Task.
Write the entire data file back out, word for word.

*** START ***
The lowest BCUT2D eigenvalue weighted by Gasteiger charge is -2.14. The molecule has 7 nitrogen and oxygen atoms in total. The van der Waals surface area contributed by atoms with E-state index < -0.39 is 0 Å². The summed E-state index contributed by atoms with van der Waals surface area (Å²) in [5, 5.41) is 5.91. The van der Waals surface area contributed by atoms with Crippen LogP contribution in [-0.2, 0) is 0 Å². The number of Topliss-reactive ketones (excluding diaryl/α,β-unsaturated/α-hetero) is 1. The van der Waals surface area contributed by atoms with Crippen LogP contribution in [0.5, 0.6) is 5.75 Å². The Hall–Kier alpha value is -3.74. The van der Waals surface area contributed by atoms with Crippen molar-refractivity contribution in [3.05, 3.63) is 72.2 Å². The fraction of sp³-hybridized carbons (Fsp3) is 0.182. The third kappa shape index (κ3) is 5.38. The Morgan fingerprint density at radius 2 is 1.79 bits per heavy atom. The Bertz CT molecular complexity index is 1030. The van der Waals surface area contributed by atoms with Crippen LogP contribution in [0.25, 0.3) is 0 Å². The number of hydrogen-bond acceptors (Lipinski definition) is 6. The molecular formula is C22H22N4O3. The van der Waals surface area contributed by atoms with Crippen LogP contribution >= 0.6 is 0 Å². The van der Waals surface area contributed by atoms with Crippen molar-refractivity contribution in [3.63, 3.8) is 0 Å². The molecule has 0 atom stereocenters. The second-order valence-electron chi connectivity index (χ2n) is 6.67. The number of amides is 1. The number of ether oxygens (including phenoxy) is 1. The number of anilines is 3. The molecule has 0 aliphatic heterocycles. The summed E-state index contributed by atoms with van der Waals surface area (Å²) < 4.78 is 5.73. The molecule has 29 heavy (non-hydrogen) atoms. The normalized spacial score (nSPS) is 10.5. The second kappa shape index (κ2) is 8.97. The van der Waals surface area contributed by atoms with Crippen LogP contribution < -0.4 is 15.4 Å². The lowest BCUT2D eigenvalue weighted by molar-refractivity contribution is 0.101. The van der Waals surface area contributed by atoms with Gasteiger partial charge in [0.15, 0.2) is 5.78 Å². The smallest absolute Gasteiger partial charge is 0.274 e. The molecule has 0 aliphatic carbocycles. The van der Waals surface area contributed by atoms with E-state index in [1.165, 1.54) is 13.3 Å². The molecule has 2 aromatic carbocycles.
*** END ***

The lowest BCUT2D eigenvalue weighted by Gasteiger charge is -2.14. The molecule has 7 nitrogen and oxygen atoms in total. The van der Waals surface area contributed by atoms with E-state index < -0.39 is 0 Å². The summed E-state index contributed by atoms with van der Waals surface area (Å²) in [5, 5.41) is 5.91. The van der Waals surface area contributed by atoms with Crippen LogP contribution in [-0.2, 0) is 0 Å². The number of Topliss-reactive ketones (excluding diaryl/α,β-unsaturated/α-hetero) is 1. The van der Waals surface area contributed by atoms with Crippen LogP contribution in [0.5, 0.6) is 5.75 Å². The Hall–Kier alpha value is -3.74. The van der Waals surface area contributed by atoms with Crippen molar-refractivity contribution in [3.05, 3.63) is 72.2 Å². The fraction of sp³-hybridized carbons (Fsp3) is 0.182. The third kappa shape index (κ3) is 5.38. The Morgan fingerprint density at radius 2 is 1.79 bits per heavy atom. The Bertz CT molecular complexity index is 1030. The van der Waals surface area contributed by atoms with Crippen LogP contribution in [0.25, 0.3) is 0 Å². The number of hydrogen-bond acceptors (Lipinski definition) is 6. The molecular formula is C22H22N4O3. The van der Waals surface area contributed by atoms with Crippen LogP contribution >= 0.6 is 0 Å². The van der Waals surface area contributed by atoms with Crippen molar-refractivity contribution in [3.63, 3.8) is 0 Å². The molecule has 0 atom stereocenters. The second-order valence-electron chi connectivity index (χ2n) is 6.67. The number of amides is 1. The number of ether oxygens (including phenoxy) is 1. The number of anilines is 3. The molecule has 0 aliphatic heterocycles. The summed E-state index contributed by atoms with van der Waals surface area (Å²) < 4.78 is 5.73. The molecule has 29 heavy (non-hydrogen) atoms. The normalized spacial score (nSPS) is 10.5. The second kappa shape index (κ2) is 8.97. The van der Waals surface area contributed by atoms with Crippen LogP contribution < -0.4 is 15.4 Å². The lowest BCUT2D eigenvalue weighted by molar-refractivity contribution is 0.101. The van der Waals surface area contributed by atoms with Gasteiger partial charge in [0.15, 0.2) is 5.78 Å². The smallest absolute Gasteiger partial charge is 0.274 e. The molecule has 0 aliphatic carbocycles. The van der Waals surface area contributed by atoms with E-state index in [1.165, 1.54) is 13.3 Å². The molecule has 2 aromatic carbocycles.